Program Mission

University of Maryland, College Park, Nutrition and Food Science Department, Dietetic Internship Mission Statement.

The Nutrition and Food Science Department (NFSC) Dietetic Internship advances the health of the public by high quality training in advanced information technology, and supervised practice in clinical, community and food management dietetics to prepare its dietetic interns for careers in healthcare, research and industry as entry-level dietitians.

Internship Philosophy

Each intern merits the effort of time and energy from the internship and preceptors to become a competent and proficient practitioner.  In this university-based program, the intern has a plethora of resources and opportunities that will enrich their learning.  The program believes the interns will benefit from a diverse academic setting where every intern is recognized as an integral member of the team.

Many learning experiences are planned for the intern to broaden his/her scope of the field of dietetics in addition to the information technology emphasis.  In the current dynamic health care sector, the intern needs to be aware of the many possibilities in his/her career as society has expressed a need for more and varied services.  The role of "student" opens doors for the intern to observe, to question, and to evaluate these possibilities.  Internship experiences will enable interns to respond to and manage environmental changes now and in the future. The internship believes the exposure of interns to many different career opportunities is an asset of the program.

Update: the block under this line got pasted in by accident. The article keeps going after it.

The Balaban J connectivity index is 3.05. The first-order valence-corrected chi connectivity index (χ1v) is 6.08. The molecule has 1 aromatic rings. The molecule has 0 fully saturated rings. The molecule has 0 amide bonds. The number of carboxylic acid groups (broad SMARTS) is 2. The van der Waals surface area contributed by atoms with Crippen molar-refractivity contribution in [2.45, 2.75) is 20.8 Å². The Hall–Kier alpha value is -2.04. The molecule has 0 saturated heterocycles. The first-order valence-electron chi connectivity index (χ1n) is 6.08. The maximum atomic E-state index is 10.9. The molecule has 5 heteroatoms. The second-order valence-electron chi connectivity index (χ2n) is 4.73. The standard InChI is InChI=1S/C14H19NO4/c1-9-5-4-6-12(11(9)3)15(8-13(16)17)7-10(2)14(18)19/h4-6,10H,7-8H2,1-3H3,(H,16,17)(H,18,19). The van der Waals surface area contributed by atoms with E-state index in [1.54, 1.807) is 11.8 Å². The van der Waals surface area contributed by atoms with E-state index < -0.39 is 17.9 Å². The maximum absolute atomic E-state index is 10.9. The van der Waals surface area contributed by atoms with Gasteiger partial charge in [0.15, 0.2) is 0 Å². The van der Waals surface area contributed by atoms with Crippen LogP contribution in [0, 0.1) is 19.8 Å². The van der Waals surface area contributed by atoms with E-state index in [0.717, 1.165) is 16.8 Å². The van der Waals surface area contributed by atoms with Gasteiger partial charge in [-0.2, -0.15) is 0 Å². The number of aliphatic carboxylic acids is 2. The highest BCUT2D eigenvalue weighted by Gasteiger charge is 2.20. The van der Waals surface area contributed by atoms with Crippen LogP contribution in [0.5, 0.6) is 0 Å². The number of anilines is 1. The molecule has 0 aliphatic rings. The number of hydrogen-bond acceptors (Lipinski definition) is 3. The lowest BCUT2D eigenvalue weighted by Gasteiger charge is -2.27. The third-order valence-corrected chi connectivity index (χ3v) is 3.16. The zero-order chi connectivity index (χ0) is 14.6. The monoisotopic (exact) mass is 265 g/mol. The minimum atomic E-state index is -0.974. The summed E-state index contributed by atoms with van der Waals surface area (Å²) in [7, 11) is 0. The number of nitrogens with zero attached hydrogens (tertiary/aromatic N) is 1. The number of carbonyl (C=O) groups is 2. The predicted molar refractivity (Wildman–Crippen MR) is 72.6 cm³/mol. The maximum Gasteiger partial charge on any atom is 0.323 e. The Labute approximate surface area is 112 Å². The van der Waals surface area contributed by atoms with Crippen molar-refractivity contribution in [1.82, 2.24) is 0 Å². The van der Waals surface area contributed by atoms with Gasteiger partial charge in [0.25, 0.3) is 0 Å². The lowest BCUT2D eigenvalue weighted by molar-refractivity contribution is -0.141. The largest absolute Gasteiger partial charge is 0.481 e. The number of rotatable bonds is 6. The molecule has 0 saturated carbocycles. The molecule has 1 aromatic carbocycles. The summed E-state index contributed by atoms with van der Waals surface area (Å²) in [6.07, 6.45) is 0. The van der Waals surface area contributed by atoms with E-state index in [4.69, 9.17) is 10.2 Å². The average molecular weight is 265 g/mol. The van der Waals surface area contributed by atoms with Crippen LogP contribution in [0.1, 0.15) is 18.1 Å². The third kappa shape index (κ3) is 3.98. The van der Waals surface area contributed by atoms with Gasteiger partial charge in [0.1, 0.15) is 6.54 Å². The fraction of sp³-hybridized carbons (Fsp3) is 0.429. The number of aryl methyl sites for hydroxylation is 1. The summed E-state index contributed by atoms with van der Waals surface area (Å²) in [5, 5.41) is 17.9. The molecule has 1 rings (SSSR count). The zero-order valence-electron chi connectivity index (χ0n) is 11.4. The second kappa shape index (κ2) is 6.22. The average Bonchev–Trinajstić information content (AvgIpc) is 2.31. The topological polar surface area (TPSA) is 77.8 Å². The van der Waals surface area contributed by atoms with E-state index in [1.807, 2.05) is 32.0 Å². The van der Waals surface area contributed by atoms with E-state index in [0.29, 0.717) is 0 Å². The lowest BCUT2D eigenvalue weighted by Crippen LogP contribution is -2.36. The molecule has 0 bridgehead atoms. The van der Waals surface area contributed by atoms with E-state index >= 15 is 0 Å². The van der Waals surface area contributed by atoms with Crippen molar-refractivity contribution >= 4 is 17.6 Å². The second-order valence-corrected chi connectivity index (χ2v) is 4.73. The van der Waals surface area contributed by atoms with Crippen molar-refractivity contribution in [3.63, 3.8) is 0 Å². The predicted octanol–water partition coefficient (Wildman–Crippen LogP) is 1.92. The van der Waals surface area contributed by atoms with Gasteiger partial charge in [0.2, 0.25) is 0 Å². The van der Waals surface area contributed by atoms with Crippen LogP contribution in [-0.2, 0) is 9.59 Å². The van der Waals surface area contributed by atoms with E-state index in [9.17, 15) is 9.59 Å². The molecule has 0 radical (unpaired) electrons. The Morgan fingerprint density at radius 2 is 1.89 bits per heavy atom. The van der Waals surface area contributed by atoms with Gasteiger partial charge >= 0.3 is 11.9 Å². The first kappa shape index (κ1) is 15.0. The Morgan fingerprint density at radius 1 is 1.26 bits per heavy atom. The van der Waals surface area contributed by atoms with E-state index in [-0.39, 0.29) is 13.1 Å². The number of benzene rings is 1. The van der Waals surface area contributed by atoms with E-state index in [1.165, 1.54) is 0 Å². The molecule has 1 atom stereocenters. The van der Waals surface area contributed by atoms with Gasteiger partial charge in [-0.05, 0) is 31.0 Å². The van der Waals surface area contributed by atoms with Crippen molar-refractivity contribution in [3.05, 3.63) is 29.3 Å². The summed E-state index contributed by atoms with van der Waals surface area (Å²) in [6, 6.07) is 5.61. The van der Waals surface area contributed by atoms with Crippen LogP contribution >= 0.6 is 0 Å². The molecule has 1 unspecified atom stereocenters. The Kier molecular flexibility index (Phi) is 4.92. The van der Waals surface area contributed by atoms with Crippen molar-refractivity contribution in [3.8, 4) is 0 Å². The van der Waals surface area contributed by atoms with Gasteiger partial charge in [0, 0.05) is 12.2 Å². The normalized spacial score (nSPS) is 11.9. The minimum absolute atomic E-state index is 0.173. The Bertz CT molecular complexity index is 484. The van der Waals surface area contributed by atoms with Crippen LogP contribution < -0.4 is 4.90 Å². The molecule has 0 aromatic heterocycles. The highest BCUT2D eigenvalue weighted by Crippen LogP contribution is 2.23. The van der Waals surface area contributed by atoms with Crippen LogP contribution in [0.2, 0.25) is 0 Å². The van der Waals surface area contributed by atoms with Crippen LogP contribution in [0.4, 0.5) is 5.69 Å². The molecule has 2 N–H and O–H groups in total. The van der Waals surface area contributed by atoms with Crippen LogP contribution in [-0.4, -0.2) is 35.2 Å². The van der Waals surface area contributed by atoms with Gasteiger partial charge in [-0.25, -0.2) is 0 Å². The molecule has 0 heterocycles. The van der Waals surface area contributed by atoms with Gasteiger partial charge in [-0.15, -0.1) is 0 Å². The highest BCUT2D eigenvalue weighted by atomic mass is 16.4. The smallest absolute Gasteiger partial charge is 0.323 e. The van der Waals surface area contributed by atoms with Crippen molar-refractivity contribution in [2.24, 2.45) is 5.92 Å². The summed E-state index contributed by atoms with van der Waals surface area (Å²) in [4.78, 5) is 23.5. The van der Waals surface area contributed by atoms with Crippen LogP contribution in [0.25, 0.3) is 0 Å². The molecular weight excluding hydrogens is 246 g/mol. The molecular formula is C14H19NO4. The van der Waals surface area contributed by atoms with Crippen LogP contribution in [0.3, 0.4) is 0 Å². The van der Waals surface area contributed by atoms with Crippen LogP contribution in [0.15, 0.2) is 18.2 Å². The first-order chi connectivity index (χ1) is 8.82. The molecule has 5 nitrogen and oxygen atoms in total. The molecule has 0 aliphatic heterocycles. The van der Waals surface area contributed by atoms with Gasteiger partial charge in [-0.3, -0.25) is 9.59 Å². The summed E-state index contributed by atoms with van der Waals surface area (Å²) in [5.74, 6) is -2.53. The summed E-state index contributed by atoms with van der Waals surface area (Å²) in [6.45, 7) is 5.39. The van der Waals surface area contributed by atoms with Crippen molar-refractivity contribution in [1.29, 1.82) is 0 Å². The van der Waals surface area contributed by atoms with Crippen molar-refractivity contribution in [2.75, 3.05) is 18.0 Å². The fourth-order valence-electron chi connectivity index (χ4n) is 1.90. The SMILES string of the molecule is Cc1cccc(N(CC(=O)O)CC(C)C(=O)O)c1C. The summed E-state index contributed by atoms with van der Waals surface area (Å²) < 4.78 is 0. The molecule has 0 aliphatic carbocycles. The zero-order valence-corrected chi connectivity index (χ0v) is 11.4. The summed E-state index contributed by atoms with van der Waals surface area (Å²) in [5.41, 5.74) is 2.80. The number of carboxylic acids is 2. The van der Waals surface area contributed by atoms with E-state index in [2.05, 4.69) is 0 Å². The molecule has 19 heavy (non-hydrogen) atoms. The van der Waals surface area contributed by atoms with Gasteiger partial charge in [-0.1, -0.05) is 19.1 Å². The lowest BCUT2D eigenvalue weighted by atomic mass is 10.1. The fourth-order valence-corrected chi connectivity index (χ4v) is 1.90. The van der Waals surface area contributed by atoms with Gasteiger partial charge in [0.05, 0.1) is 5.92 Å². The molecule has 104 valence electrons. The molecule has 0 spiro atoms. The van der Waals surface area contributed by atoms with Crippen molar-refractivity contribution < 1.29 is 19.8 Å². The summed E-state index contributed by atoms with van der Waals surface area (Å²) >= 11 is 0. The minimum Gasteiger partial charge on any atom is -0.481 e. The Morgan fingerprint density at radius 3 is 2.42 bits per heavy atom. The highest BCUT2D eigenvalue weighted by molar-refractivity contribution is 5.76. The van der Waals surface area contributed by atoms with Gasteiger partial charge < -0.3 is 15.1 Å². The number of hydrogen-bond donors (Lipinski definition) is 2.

Though supervised practice experience at many off-site facilities, the intern enhances his/her opportunity to meet role models and possible mentors.  The internship believes its preceptors serve as role models and mentors who embody our belief of competent and dedicated practitioners.  Further varies exposures assist interns in developing critical thinking skills, problem-solving skills, effective communication skills and collaborative, team-building skills.

As a participant in the University of Maryland Dietetic Internship, it is imperative that participants be aware that this and all similar internships rely on a series of “supervised practice” rotations which provide planned experiences to meet accreditation competencies.  These rotations are made available by various institutions to the participants of the internships under various agreements between the internship and the participating institutions.  Many of these institutions are not part of or under the direct control of the University of Maryland and/or the dietetic internship program.  As such, each of these institutions operates under its own set of rules, regulations and policies; any intern assigned to one of these institutions will be expected to follow that institution’s policies and procedures.  Examples of these policies include, but are not limited to: hours of operation; need for vaccinations, urine tests, identity verification, and food service operating procedures.  And while the Internship is committed to making reasonable adjustments to meet the needs of an intern, there is no guarantee that every requested adjustment can be met as these non-UMD facilities set their own rules, regulations, policies and expectations.  In that case, and with adequate notice, the Internship will attempt to locate another rotation for placement. To satisfactorily complete the UMD Dietetic Internship, a student must complete all planned experiences and major projects to achieve competency requirements as defined by the accreditation authority -- the Academy of Nutrition and Dietetics’ Accreditation Council for Education in Nutrition and Dietetics. The Internship is committed to support its students in furtherance of achieving these competency requirements.